In this day and age, when so much of our mail is sent via the computer, receiving a real-life letter or package can be cause for celebration. Sure, we’re excited to see the mailman or parcel delivery person, but what do they think of us? We asked around and got the inside scoop from mail delivery people about signing for packages, keeping to their schedule and more.
1. Control your dog!
The cliché is true: Dogs really do chase after the mailman—just ask any courier or parcel delivery person. “I’ve been bit three or four times,” says Ken Krumenacker, a retired postal worker who worked at the Sea Cliff Post Office in Sea Cliff, New York, for 42 years. “It’s the home owner’s responsibility to keep his or her pets under control when we stop by on our route.” To make your courier’s job easier, keep your pup secured inside or on a leash in the yard when he stops by. To help condition your pet to be happy and calm when the mailman arrives, Krumenacker suggests giving him a treat whenever delivery time arrives. In fact, according to Greg Niemann, a former UPS delivery driver and author of Big Brown: The Untold Story of UPS, many delivery people carry treats to endear themselves to four-legged friends.
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2. We’re not immune to extreme weather.
“Being outside all day long in extreme weather is remarkably tough,” says Krumenacker, who explains that a mailman’s typical day usually involves two hours of indoor mail sorting followed by six hours on the streets. “Many people can’t handle the job.” He stresses how much he appreciated customers who would give him water on hot days, umbrellas on rainy ones and an offer to come inside and warm up in freezing temperatures (a few moments out of the elements or a quick sip of water can make a big difference). And keep in mind thateven though you might not be planning to head outdoors in stormy weather, your delivery person still has to navigate your property. Krumenacker has broken ribs and fingers trying to navigate icy stairways and snowy walking paths. During the winter months, be sure to shovel and salt your walkways and stairs to prevent hazardous conditions.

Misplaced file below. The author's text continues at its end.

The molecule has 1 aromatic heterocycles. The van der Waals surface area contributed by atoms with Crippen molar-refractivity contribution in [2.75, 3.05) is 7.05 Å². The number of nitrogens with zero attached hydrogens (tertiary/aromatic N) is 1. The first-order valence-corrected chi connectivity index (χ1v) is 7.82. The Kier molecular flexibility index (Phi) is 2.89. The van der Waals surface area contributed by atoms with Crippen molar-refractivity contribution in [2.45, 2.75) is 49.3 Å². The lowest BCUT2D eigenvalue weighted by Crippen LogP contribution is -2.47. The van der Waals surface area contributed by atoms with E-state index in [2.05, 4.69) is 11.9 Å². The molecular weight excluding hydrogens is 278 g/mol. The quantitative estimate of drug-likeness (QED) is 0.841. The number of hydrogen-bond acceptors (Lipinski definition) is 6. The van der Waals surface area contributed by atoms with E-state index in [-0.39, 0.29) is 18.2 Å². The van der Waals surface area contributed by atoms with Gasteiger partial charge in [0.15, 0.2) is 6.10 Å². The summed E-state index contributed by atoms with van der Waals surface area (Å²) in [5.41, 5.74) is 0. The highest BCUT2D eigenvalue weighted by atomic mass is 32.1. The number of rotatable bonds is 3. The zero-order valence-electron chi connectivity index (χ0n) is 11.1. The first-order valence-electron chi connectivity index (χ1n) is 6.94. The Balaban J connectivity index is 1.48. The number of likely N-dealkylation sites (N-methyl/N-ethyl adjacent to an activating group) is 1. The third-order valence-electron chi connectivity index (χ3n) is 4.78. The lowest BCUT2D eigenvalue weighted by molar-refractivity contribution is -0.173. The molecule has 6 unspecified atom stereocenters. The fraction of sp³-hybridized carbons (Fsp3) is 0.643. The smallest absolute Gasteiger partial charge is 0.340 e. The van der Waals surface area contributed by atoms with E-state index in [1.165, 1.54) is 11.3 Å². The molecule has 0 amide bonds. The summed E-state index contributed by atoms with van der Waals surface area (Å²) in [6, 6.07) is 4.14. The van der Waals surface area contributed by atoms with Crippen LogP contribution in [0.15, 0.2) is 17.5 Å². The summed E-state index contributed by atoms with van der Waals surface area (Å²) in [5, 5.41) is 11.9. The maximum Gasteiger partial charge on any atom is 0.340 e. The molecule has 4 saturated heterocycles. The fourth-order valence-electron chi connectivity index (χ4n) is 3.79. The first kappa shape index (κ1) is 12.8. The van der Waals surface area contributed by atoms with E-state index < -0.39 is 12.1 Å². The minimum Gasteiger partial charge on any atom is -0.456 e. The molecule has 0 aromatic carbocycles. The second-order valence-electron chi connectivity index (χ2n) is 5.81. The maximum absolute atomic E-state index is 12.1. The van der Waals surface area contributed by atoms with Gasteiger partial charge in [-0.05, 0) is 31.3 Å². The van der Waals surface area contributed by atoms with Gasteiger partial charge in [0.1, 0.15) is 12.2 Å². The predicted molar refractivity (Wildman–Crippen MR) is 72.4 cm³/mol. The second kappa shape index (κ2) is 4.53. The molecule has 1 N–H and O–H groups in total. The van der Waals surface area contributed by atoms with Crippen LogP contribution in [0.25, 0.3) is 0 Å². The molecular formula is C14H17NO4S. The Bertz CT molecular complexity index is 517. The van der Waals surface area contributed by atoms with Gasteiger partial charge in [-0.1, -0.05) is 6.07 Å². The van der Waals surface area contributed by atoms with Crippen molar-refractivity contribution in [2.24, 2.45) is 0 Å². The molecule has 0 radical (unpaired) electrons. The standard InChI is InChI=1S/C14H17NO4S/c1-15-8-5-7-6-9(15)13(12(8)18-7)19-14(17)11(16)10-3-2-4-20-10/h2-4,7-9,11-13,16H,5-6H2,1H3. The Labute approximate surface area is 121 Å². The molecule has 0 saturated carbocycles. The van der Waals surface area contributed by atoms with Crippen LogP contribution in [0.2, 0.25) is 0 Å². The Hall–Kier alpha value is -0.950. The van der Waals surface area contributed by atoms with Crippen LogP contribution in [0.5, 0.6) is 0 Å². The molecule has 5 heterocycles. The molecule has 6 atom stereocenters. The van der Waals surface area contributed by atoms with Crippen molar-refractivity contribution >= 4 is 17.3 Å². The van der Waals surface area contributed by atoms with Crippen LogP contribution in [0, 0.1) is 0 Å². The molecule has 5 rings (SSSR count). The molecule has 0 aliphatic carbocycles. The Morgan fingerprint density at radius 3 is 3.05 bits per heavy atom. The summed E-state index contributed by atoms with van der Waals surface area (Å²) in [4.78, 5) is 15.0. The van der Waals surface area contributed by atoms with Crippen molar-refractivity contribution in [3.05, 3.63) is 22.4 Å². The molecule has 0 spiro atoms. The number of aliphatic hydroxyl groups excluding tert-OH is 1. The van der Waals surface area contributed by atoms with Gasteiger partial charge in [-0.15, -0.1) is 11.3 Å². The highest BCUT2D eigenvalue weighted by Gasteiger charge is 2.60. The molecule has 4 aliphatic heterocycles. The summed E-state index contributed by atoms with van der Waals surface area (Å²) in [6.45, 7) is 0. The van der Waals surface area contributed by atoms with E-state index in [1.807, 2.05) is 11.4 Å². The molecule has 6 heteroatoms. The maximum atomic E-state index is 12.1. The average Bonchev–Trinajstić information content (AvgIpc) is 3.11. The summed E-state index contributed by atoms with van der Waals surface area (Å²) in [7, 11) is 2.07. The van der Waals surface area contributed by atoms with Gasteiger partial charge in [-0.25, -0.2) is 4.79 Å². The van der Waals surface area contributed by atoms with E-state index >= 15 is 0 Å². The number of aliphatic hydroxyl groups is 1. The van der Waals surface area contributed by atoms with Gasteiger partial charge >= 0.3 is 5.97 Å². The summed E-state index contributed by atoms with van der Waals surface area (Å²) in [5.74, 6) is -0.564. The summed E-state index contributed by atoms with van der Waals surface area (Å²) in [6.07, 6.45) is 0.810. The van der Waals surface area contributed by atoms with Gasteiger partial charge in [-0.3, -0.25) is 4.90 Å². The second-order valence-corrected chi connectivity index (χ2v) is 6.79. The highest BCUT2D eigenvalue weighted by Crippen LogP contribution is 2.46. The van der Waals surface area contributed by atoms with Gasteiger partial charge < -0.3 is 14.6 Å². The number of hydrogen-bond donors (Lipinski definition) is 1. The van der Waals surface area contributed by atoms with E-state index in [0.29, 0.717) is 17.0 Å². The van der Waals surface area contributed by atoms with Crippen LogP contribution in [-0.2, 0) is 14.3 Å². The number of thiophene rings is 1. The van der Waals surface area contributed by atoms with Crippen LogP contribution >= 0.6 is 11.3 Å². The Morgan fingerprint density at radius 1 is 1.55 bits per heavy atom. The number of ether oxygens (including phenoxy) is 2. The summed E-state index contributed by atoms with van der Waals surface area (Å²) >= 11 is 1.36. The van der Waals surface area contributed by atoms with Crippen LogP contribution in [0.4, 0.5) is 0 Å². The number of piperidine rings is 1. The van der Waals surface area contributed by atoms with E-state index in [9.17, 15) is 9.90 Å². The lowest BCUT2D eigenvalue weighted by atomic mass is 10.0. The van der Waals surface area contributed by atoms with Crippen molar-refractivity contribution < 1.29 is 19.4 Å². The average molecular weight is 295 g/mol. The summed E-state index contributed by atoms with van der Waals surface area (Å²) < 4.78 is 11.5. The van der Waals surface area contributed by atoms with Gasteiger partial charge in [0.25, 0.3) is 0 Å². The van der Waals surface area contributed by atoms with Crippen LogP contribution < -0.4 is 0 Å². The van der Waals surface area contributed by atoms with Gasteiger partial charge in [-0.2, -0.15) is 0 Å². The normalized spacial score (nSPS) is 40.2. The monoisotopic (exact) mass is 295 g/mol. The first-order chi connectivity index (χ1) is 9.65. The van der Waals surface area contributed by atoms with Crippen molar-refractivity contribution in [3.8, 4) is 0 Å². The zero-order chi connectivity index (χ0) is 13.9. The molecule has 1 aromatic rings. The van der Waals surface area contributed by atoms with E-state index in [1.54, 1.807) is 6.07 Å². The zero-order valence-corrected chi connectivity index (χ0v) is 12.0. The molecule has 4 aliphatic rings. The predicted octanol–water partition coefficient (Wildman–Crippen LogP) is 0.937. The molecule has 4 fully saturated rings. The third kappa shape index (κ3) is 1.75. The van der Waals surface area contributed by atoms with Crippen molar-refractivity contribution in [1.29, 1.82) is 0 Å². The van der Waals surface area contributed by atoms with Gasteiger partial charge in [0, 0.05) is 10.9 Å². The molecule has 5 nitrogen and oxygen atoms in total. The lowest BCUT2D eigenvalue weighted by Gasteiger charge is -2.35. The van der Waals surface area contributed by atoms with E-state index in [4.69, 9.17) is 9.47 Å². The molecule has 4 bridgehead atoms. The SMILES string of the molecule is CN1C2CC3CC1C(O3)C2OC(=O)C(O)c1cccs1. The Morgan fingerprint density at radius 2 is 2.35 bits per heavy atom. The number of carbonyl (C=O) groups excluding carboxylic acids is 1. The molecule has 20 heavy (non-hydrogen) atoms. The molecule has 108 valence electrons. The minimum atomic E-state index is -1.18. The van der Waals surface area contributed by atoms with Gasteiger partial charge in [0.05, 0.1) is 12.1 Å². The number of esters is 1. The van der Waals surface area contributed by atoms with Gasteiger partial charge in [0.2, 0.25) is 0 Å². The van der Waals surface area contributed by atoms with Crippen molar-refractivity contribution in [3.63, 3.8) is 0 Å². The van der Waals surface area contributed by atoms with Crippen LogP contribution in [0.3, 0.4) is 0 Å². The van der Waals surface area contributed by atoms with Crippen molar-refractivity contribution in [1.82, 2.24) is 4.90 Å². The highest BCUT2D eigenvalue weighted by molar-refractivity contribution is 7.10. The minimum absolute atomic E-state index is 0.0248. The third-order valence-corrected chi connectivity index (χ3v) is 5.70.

3. We love getting to know our customers, but we’re on a tight schedule.
If your delivery person seems like she’s in a hurry, that’s probably because she is. While delivery people love to chat with their customers, spare them your lengthier stories because they are expected to do their work as efficiently—and quickly—as possible. “Every job at UPS, down to every movement, is timed and coordinated,” says Niemann. “Drivers are trained which hand to grasp the handrail with, which to use to insert keys into the truck’s ignition and which one to buckle up with. These fluid motions shave a few seconds off here and there, which add up to considerable savings when performed hundreds of times a day.” And according to Danny Rodriguez, a former UPS delivery driver, “I was told that the company employs plainclothes supervisors dressed up as joggers or pedestrians to ensure that we’re doing our job properly. You have to make sure you’re on the ball because you never know who’s watching.”
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4. Fix your doorbell.
Don’t mind the fact that your doorbell doesn’t work? Your parcel delivery person likely does. “The worst is standing there in the rain waiting and waiting when someone’s doorbell doesn’t work,” says Rodriguez. And while you’re at it, get yourself a mailbox. Believe it or not, according to Krumenacker, many people simply don’t have one. “I have to deal with their mail by rubber banding it and slipping it between the doors or into a gate; on a rainy day it’s a struggle to find somewhere dry to place it.” But try to be understanding if your delivery person bangs loudly on the door and ignores your perfectly functional doorbell. “I remember when I was a rookie delivery driver my trainer knocked loudly on every door rather than looking for a doorbell,” says Niemann. “‘A lot of doorbells don’t work,’ he explained, ‘and so you don’t waste time standing around. It’s best to knock each time.’” Since you won’t know what protocol your delivery person is following, make sure the bell works just in case—or at least leave a note.
5. We can only help so much with your missing packages.